Pangolin-inspired mini robot could aid future surgery

A miniature robot inspired by the scaley skin of a pangolin has been developed by researchers at the Max Planck Institute for Intelligent Systems in Germany.

The robot harvests magnetic energy to deform, allowing it to move. The results of the endeavour are published in Nature Communications.

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Soft robots have many advantages. The authors write: “Untethered magnetic miniature soft robots capable of accessing hard-to-reach regions can enable safe, disruptive, and minimally invasive medical procedures.” Magnetic-based locomotion is of particular interest in medical fields because magnetic fields can permeate human tissue safely.

But the soft body of these robots is also a limitation. Magnetic soft robots use magnetic energy at the expense of other types of energy. For example, heat energy is useful in many medical applications including coagulation and cutting. But it is an invasive procedure and difficult to localise its effect.

A method for controlling heat generation is by using solid metallic materials. But how do you create a robot that is both soft, and made of solid metal?

The team of researchers at the Max Planck Institute have answered this question by turning to the weird mammals, pangolins.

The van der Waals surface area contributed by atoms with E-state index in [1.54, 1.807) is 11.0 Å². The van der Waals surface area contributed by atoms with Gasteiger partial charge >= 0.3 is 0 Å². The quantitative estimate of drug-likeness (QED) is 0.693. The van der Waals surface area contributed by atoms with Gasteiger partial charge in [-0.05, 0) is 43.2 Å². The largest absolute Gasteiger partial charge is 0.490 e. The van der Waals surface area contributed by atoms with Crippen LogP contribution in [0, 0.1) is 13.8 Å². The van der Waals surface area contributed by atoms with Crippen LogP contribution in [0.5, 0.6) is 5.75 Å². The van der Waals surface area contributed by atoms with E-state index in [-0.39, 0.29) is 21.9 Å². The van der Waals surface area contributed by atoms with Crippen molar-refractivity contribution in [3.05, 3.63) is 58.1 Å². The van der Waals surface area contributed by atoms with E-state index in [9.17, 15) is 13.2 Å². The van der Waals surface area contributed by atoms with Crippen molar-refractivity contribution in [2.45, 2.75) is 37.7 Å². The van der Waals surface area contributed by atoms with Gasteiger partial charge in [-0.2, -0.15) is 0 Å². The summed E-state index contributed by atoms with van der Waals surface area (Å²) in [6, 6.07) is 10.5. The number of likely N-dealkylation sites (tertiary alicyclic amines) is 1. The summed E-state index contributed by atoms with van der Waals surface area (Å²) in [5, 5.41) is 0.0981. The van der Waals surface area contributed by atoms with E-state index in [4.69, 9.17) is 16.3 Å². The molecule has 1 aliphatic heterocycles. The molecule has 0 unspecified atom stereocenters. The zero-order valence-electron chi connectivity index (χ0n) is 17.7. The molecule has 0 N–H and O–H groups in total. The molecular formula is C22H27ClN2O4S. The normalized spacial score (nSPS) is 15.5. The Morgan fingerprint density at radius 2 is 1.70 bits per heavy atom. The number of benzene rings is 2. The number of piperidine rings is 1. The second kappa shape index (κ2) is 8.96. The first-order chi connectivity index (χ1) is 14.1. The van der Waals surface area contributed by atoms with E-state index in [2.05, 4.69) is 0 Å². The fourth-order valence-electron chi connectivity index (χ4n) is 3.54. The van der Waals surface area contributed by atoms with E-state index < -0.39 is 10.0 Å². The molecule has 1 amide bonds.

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Pangolins are found in Asia and Africa. They are the only mammal to be covered in scales (though these scales are made of hardened hairs). It’s the overlapping pattern of these rigid scales that the scientists used to engineer their soft metallic robot.

The tiny robot is one centimetre wide and two centimetres long. It is only 0.2 mm thick. Emulating the overlapping pangolin scales, it is flexible, able to morph its shape and roll, but also heat up to 70°C.

Proof-of-concept experiments in the lab showed that the robot can perform medical treatments that may lead to future clinical applications. These include treating hyperthermia, cancer, or stopping bleeding in hard-to-reach areas such as in the stomach or intestines.

Such millirobots are also capable of demagnetising to release cargo, such as drugs, onto tissues.

Further testing is required before such tools are used for the delivery of therapeutic payloads or in heat-based treatments.

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